Advisers to the Food and Drug Administration on Thursday unanimously endorsed retiring the original coronavirus shot in favor of one that targets both the original strain of the coronavirus and the omicron variant.
“Speaking with colleagues, friends, families, the questions I’m answering from the community, there’s so much confusion about these different formulations that … anything we can do to ease up on that confusion and simplify is going to be a good thing,” said Archana Chatterjee, dean of the Chicago Medical School and a member of the FDA advisory committee.
The FDA also sought input from its advisers on several complicated topics, including whether the agency should switch to a once-a-year vaccine schedule that is akin to the annual shot for the influenza vaccine. Many committee members favored simplifying the shot regimen but called for more data to understand whether additional doses should be given to young children who have never been vaccinated along with people who are older and immunocompromised.
The composition of the flu vaccine is chosen each year in February to have vaccine ready to be rolled out for the fall. FDA officials proposed that the composition of a coronavirus vaccine could be made in May or June to have vaccine ready for fall.
Representatives from three vaccine companies — Moderna, Novavax and Pfizer — indicated they would need advance notice of 100 days to six months to launch a vaccine based on a new variant. Messenger RNA shots made by Moderna and Pfizer can be manufactured quickly, but several committee members argued that too little attention had been paid to the potential role of protein-based shots such as the one made by Novavax, which take longer to manufacture but provide excellent protection.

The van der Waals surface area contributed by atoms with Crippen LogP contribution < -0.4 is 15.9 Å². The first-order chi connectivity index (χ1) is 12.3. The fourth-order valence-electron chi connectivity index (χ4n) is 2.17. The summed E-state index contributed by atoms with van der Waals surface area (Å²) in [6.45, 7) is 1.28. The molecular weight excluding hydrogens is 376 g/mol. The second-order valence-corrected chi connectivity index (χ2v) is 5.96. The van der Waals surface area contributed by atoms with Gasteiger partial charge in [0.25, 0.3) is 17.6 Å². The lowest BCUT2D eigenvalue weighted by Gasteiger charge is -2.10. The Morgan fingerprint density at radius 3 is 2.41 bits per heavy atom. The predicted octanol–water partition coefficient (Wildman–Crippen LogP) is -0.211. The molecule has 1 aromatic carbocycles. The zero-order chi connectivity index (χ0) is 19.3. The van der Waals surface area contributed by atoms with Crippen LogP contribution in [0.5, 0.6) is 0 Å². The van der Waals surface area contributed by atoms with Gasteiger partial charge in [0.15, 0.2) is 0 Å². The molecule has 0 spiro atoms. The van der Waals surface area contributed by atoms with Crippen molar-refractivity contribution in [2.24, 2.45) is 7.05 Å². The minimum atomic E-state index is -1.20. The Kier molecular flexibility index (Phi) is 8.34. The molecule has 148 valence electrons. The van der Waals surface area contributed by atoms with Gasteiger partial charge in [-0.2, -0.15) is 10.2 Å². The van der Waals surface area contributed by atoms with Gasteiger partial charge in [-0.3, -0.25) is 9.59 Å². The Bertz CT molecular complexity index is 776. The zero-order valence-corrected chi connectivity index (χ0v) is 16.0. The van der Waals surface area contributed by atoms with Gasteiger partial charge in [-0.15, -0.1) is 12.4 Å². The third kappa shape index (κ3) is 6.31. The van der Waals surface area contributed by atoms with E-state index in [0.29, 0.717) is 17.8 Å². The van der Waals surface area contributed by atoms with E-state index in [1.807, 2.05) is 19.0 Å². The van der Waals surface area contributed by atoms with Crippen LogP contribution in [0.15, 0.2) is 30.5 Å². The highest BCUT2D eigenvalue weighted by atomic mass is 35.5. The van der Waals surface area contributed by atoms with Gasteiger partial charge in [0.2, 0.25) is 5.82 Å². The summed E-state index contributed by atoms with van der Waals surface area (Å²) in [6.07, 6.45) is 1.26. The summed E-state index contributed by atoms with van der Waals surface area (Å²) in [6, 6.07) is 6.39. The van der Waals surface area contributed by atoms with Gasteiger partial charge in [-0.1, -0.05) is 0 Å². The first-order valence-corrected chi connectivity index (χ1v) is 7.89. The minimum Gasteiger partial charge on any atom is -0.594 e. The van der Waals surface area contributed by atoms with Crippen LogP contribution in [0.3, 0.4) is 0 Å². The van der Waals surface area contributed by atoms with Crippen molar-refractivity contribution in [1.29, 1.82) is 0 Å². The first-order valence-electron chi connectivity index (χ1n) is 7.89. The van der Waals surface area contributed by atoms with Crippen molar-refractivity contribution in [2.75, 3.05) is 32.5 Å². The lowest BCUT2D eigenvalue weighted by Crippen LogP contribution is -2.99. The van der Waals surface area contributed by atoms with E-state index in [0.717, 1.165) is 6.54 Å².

Many experts cautioned that while following a flu vaccine model might be a practical option, the coronavirus has yet to settle into a reliable seasonal pattern.
“We have to keep reminding ourselves this is not influenza and keep paying attention to make sure we don’t follow that dogma because we’re used to doing it. We’ll try this this time,” said Bruce Gellin, chief of Global Public Health Strategy for the Rockefeller Foundation. “I don’t think we’re setting it in stone.”
Many scientists are dissatisfied about a vaccine policy that is always two steps behind the virus and hope to have better options in the future.
John Beigel, associate director for clinical research at the National Institutes of Health’s Division of Microbiology and Infectious Diseases, outlined the public health need for next-generation, variant-proof vaccines that provide durable protection and limit the spread of the coronavirus.
But Beigel said identifying promising vaccine candidates now will require more scientific work than at the dawn of the pandemic, when it was more obvious which experimental vaccines to fast-track.
“For Operation Warp Speed, there was good data to support which vaccines to advance,” Beigel said, referring to the government campaign early in the pandemic to develop vaccines and treatments. For next-generation vaccines, it’s far less clear which vaccine candidates are most likely to succeed — or even how to measure whether they’re working.
“Which vaccines are likely to increase the breadth of protection and durability is not clear,” Beigel said. “How do you define the vaccines or pick the vaccines that will limit asymptomatic transmission?”
Coronavirus: What you need to know
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The state of public health: Conservative and libertarian forces have defanged much of the nation’s public health system through legislation and litigation as the world staggers into the fourth year of covid.
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Vaccines: The CDC recommends that everyone age 5 and older get an updated covid booster shot. New federal data shows adults who received the updated shots cut their risk of being hospitalized with covid-19 by 50 percent. Here’s guidance on when you should get the omicron booster and how vaccine efficacy could be affected by your prior infections.
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